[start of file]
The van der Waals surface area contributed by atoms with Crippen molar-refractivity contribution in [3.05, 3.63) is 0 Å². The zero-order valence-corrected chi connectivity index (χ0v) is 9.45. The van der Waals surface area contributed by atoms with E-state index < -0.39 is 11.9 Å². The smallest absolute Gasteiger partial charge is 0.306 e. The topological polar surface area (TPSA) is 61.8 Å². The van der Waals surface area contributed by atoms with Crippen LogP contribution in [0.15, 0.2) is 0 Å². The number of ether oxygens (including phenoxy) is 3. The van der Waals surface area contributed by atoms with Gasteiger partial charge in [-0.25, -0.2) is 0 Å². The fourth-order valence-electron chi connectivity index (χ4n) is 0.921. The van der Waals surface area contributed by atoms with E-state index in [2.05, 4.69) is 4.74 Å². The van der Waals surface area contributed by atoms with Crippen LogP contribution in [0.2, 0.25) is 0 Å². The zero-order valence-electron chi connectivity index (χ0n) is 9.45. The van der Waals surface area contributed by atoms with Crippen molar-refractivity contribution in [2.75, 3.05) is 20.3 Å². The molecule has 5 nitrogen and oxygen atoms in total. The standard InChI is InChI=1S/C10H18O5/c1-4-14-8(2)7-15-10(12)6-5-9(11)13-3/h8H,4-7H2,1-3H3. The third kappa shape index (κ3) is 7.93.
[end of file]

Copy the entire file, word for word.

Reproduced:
The van der Waals surface area contributed by atoms with Crippen molar-refractivity contribution in [3.05, 3.63) is 0 Å². The zero-order valence-corrected chi connectivity index (χ0v) is 9.45. The van der Waals surface area contributed by atoms with E-state index < -0.39 is 11.9 Å². The smallest absolute Gasteiger partial charge is 0.306 e. The topological polar surface area (TPSA) is 61.8 Å². The van der Waals surface area contributed by atoms with Crippen LogP contribution in [0.15, 0.2) is 0 Å². The number of ether oxygens (including phenoxy) is 3. The van der Waals surface area contributed by atoms with Gasteiger partial charge in [-0.25, -0.2) is 0 Å². The fourth-order valence-electron chi connectivity index (χ4n) is 0.921. The van der Waals surface area contributed by atoms with E-state index in [2.05, 4.69) is 4.74 Å². The van der Waals surface area contributed by atoms with Crippen LogP contribution in [0.2, 0.25) is 0 Å². The zero-order valence-electron chi connectivity index (χ0n) is 9.45. The van der Waals surface area contributed by atoms with Crippen molar-refractivity contribution in [2.75, 3.05) is 20.3 Å². The molecule has 5 nitrogen and oxygen atoms in total. The standard InChI is InChI=1S/C10H18O5/c1-4-14-8(2)7-15-10(12)6-5-9(11)13-3/h8H,4-7H2,1-3H3. The third kappa shape index (κ3) is 7.93.